8)  About half of the out-of-pocket cost toward raising the pigs was for commercial grain-based pig food purchased in Powell River, but undoubtedly grown and processed well outside our coastal region. In future years we hope to replace most if not all of this imported feed with a comfrey/seaweed/grain/root crop concoction of our own making.

The bottom line: We found raising pigs a very positive experience, and plan to do it again next year. Yes, pigs are a whole different challenge compared to raising chickens, but it’s all about animal husbandry. If you like animals, it feels good to take on such challenges. To borrow a phrase from Colin, it really does make a person feel wealthy to have a freezer full of home-raised pork.

Pork and Chop or Spot and Pinky?

By Tom Read

Spot (obvious) and Pinky take a drink after some serious rooting in the grass.

Spot (obvious) and Pinky take a drink after some serious rooting in the grass.

They’re here! Yes, it is pig time at our homestead. A pair of two-month-old weaners born on a small farm on Vancouver Island arrived here at our place a little over a week ago and settled right down to rooting, snorting, fertilizing and, most of all, eating. This is our first experience raising pigs, so we’ve been getting advice from local veteran pig-raisers, plus doing some reading, naturally.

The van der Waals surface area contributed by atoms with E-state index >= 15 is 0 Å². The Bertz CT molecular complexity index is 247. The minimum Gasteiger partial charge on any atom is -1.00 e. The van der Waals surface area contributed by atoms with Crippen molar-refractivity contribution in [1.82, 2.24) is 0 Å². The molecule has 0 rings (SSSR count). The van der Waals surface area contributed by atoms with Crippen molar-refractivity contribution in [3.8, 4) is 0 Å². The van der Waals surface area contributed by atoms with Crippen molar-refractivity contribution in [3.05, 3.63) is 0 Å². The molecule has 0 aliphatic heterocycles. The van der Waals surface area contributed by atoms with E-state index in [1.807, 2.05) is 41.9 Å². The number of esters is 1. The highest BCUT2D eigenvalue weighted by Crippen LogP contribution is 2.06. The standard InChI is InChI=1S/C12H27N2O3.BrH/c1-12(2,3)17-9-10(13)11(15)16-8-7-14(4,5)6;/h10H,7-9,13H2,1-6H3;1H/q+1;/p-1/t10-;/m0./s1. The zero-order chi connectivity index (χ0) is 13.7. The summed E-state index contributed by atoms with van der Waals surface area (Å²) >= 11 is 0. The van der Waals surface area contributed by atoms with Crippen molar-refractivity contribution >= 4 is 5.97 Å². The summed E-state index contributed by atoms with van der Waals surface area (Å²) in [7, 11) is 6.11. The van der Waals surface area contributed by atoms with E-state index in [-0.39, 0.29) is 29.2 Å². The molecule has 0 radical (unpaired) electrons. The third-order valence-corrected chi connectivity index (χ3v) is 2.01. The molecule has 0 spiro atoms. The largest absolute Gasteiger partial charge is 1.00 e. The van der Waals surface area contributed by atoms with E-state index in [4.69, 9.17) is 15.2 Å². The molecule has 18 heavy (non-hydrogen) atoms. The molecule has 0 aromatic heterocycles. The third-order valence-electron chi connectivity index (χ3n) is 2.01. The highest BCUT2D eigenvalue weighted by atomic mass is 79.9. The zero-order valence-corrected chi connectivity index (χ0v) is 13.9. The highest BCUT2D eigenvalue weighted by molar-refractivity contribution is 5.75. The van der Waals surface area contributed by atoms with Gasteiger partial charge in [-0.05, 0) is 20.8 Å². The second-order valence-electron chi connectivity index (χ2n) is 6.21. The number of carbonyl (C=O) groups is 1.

So far, so good. I’m quite pleased with the effects of rooting. What started as thick, tall grass now looks much like soil that I’ve dug with a shovel, except lumpier. After a bit of raking it should eventually make fine garden beds, no rototiller needed.

We generally do not name our food, so when asked if we’ve named these young pigs we make a joke out of it by saying, “well, we call ‘em Pork and Chop.”  Or maybe “Meat 1” and “Meat 2.”  But the truth is much more personal, at least for me. The surprisingly quick movements, wide range of sounds and aggressive rivalry of these pigs are quite fascinating. I can’t help but feel a familiar fondness for the little porkers. Our friend and chief animal-raising mentor, An, assures me that naming creatures in our care should be considered a normal part of animal husbandry. Perhaps every bit as normal as someday killing and eating them.

But for now I’m starting to think of “Spot” for her spots and “Pinky” for his complexion. I’ll keep you posted on progress with these two, since we intend to enjoy their live company for another four or five months.